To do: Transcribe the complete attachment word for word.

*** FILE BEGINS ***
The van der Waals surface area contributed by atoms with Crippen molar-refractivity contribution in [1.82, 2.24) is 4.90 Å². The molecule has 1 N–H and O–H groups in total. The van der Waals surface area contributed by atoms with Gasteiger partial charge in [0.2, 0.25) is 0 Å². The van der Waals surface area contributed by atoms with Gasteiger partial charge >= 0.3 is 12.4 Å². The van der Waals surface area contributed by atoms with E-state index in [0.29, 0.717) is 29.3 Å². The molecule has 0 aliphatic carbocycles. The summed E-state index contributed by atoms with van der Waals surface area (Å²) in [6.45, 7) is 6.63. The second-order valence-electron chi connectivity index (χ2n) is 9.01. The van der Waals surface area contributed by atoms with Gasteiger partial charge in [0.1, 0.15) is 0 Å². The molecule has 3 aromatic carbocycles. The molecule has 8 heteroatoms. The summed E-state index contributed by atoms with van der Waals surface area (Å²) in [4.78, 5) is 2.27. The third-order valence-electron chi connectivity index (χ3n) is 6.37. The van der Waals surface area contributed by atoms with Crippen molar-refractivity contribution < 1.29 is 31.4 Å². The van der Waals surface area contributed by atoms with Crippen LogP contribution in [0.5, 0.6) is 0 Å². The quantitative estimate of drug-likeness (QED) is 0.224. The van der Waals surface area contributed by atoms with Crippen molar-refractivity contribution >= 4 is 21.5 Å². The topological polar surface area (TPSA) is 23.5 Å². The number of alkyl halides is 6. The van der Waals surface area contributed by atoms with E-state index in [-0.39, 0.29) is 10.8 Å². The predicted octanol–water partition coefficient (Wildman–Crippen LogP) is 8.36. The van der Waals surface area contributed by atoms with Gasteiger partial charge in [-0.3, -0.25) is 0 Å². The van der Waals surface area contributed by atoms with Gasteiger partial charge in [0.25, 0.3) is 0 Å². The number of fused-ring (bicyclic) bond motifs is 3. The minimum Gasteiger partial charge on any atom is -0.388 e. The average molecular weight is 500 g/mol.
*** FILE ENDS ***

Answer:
The van der Waals surface area contributed by atoms with Crippen molar-refractivity contribution in [1.82, 2.24) is 4.90 Å². The molecule has 1 N–H and O–H groups in total. The van der Waals surface area contributed by atoms with Gasteiger partial charge in [0.2, 0.25) is 0 Å². The van der Waals surface area contributed by atoms with Gasteiger partial charge >= 0.3 is 12.4 Å². The van der Waals surface area contributed by atoms with E-state index in [0.29, 0.717) is 29.3 Å². The molecule has 0 aliphatic carbocycles. The summed E-state index contributed by atoms with van der Waals surface area (Å²) in [6.45, 7) is 6.63. The second-order valence-electron chi connectivity index (χ2n) is 9.01. The van der Waals surface area contributed by atoms with Gasteiger partial charge in [0.1, 0.15) is 0 Å². The molecule has 3 aromatic carbocycles. The molecule has 8 heteroatoms. The summed E-state index contributed by atoms with van der Waals surface area (Å²) in [4.78, 5) is 2.27. The third-order valence-electron chi connectivity index (χ3n) is 6.37. The van der Waals surface area contributed by atoms with Crippen molar-refractivity contribution < 1.29 is 31.4 Å². The van der Waals surface area contributed by atoms with Crippen LogP contribution in [0.5, 0.6) is 0 Å². The quantitative estimate of drug-likeness (QED) is 0.224. The van der Waals surface area contributed by atoms with Crippen molar-refractivity contribution >= 4 is 21.5 Å². The topological polar surface area (TPSA) is 23.5 Å². The number of alkyl halides is 6. The van der Waals surface area contributed by atoms with E-state index in [-0.39, 0.29) is 10.8 Å². The predicted octanol–water partition coefficient (Wildman–Crippen LogP) is 8.36. The van der Waals surface area contributed by atoms with Gasteiger partial charge in [-0.3, -0.25) is 0 Å². The van der Waals surface area contributed by atoms with Gasteiger partial charge in [0.25, 0.3) is 0 Å². The number of fused-ring (bicyclic) bond motifs is 3. The minimum Gasteiger partial charge on any atom is -0.388 e. The average molecular weight is 500 g/mol.